"Open Thou Our Lips": a poem by Michael Symmons Roberts

Because there is a word we must not say,
of course we hear it everywhere.

The dog left in a cold yard sings it.
Unanswered phones in locked houses

are desperate to utter it, newsreaders
with currency updates breathe it

between yen and dollar. Like many so
afflicted I pace the bare boards

of my room and listen to the voice
inside my skull intone it as a litany.

A bit of me is tempted to come out with it,
since none would hear and it would be

a weight off my tongue, but when I open
my window the world rushes in:

moon-lust, elm-smoke, sirens, everything.

Michael Symmons Roberts recently won the Forward Prize for Poetry for his collection “Drysalter” (Jonathan Cape, £12), from which this poem is taken

This article first appeared in the 11 October 2013 issue of the New Statesman, Iran vs Israel

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Why Sylvia Plath and Ted Hughes were a real horror couple

BBC Radio 4's My Muse sees Kathryn Williams explore the eerie side of Plath's life.

The first in a three-part series in which artists describe the figures that have most inspired them (Mondays, 4pm) followed the English singer-songwriter Kathryn Williams as she went, first, on a pilgrimage to Sylvia Plath’s grave and later to a favourite spot of the poet’s atop Parliament Hill. Williams has written an album devoted to Plath and we heard bits from it – but those weren’t the moments that conjured up the poet. It was when Williams approached the grave in Heptonstall, West Yorkshire – and thunder clapped from nowhere as she reached the headstone (with its inscription from the Chinese: “Even amidst fierce flames the golden lotus can be planted”) – that this story really got going. “It’s baking hot,” she croaked, “and there’s thunder behind me!”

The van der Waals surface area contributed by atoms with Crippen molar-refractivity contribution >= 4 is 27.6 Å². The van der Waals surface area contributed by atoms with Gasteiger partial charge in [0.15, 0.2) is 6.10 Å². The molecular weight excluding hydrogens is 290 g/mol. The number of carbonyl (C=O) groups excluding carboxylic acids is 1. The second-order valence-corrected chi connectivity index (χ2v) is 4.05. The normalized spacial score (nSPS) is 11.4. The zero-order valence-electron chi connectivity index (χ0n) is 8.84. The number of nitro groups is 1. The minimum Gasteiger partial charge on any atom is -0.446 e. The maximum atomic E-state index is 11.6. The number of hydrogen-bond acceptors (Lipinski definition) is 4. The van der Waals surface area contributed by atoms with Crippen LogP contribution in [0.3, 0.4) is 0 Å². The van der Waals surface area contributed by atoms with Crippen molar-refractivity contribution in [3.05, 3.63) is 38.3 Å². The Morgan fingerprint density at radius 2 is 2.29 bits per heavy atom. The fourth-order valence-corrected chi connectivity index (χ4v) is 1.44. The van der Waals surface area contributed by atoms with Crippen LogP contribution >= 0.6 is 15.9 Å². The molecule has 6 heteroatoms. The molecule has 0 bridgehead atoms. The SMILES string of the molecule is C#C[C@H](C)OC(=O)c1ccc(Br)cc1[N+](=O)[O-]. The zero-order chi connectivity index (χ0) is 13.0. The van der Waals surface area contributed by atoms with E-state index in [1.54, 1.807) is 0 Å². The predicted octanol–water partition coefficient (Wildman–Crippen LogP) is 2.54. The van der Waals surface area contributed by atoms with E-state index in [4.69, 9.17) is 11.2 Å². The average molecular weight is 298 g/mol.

Occasionally we heard Plath herself reading from poems, talking in that Katharine Hepburnish way, a way you can’t quite believe she spoke in actual life, oddly decelerated and lustrous, slowing into a relentless and deeply uncanny imperiousness. Then, just as Williams visited the bench on Parliament Hill where Plath sat wretchedly after a miscarriage in 1961, a rat ran past her feet. “Wow! Look! What is going on?” By now both presenter and programme were deep into the boding mood that Plath can put you – the sort of mood where you’re bound to meet a million portents and omens. Someone mentioned a woman who thought she saw a picture of herself in the newspaper one day . . . and only after some time did she realise that it was Sylvia.

A more spooky Plath-Hughes ­experience you couldn’t make up. Both poets, masters of the harbinger. Sylvia pulling the worms off her body (“like sticky pearls”) after coming to, following a childhood suicide attempt, lying in a nook under the ­family house. Ted with his horoscopes and his dreams, recalling the howling of wolves in the aftermath of Sylvia’s death (London Zoo was just down the road from him). They were the great horror-writing couple: it is an abashingly real element, vital to their appeal. “Need”, “want”, “an addictive pull”, “moon” and “sea” – those were the sorts of words Williams used in speaking about Plath, in her kind and curious Liverpudlian voice, and with her songwriter’s noticing eye. 

Antonia Quirke is an author and journalist. She is a presenter on The Film Programme and Pick of the Week (Radio 4) and Film 2015 and The One Show (BBC 1). She writes a column on radio for the New Statesman.

This article first appeared in the 25 August 2016 issue of the New Statesman, Cameron: the legacy of a loser